Follow this link to review a complimentary copy of the complete Mealey's article.
WASHINGTON, D.C. - The U.S. Supreme Court today granted the Federal Trade Commission's petition for a writ of certiorari seeking review of an 11th Circuit U.S. Court of Appeals ruling that although a merger between two Georgia hospitals would substantially lessen competition or tend to create a monopoly, the state-action doctrine immunized the conduct from a challenge by the FTC (Federal Trade Commission v. Phoebe Putney Health System, Inc., et al., No. 11-1160, U.S. Sup.).
'General Corporate Powers'
In seeking review, the FTC asked the Supreme Court to determine "hether the Georgia legislature, by vesting the local government entity with general corporate powers to acquire and lease out hospitals and other property, has 'clearly articulated and affirmatively expressed' a 'state policy to displace competition' in the market for hospital services" and "hether such a state policy, even if clearly articulated, would be sufficient to validate the anticompetitive conduct in this case, given that the local government entity neither actively participated in negotiating the terms of the hospital sale nor has any practical means of overseeing the hospital's operation."
The FTC argued that review was warranted "to correct a line of decisions that erroneously places a large segment of commerce outside the reach of federal competition law."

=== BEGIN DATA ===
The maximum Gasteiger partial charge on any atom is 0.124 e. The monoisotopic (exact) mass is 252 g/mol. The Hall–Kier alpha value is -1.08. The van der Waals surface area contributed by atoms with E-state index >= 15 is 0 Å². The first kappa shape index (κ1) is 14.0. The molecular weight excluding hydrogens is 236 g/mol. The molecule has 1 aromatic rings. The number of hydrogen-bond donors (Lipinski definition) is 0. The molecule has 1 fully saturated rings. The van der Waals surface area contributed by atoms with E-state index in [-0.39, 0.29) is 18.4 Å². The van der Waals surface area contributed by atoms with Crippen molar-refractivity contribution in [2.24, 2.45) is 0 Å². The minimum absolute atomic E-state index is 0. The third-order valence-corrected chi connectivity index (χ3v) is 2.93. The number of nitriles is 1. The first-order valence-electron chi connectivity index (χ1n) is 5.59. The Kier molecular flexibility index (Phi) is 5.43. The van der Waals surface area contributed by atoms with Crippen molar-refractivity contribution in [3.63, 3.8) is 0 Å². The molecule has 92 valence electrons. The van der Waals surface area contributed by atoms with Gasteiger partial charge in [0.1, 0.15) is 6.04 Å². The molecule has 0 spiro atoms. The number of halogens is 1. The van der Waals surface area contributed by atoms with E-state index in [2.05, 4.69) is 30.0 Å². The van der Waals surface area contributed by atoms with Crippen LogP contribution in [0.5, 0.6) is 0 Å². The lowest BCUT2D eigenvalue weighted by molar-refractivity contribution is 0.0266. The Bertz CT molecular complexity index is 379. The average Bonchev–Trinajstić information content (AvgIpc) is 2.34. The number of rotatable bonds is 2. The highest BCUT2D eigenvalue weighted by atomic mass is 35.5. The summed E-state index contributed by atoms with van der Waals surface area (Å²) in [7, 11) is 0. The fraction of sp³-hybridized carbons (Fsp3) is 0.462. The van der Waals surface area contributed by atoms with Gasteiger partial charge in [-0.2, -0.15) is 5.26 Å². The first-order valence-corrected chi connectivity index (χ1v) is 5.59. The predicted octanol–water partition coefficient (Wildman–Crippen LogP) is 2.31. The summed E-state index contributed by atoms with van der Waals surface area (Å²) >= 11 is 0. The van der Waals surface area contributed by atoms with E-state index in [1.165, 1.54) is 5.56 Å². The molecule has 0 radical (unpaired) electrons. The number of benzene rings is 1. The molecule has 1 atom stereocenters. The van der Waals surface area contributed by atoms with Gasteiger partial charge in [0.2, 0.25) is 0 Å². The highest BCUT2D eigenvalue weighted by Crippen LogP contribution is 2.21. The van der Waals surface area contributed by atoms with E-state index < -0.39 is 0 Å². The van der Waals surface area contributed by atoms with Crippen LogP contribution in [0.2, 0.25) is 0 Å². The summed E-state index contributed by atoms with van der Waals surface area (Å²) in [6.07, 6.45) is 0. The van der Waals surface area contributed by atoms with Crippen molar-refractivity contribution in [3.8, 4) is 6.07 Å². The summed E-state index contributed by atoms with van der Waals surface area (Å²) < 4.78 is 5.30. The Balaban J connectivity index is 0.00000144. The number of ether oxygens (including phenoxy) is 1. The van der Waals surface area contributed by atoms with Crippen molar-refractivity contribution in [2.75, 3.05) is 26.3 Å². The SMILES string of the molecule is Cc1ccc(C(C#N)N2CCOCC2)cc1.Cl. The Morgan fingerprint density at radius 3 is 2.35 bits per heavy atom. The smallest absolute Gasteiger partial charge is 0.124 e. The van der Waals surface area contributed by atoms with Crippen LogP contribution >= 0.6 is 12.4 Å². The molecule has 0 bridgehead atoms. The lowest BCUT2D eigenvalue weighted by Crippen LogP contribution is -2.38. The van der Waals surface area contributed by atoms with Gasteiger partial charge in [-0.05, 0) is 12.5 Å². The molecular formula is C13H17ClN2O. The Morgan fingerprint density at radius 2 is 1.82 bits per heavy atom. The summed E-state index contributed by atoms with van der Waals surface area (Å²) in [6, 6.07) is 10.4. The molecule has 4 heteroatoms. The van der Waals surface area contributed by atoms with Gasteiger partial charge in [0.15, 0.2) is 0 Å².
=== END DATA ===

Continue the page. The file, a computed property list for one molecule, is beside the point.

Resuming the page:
The 11th Circuit's "reliance on a grant of general corporate powers reflects an entrenched misapplication of this Court's precedents that squarely conflicts with decisions from the Fifth, Sixth, Ninth, and Tenth Circuits. As many other courts have recognized, such commonplace grants of corporate authority reflect only a 'State's position . . . of mere neutrality' that cannot support a state action defense," the FTC argued.
In addition, the 11th Circuit erred "by assuming that Georgia's supposed policy authorizing the Authority to engage in anticompetitive conduct amounts to the State's endorsement of what in substance is an unsupervised private merger. Yet such a policy would violate this Court's clear rule that 'a State may not confer antitrust immunity on private persons by fiat,'" the FTC said, quoting FTC v. Ticor Title Ins. Co. (504 U.S. 621, 633 ).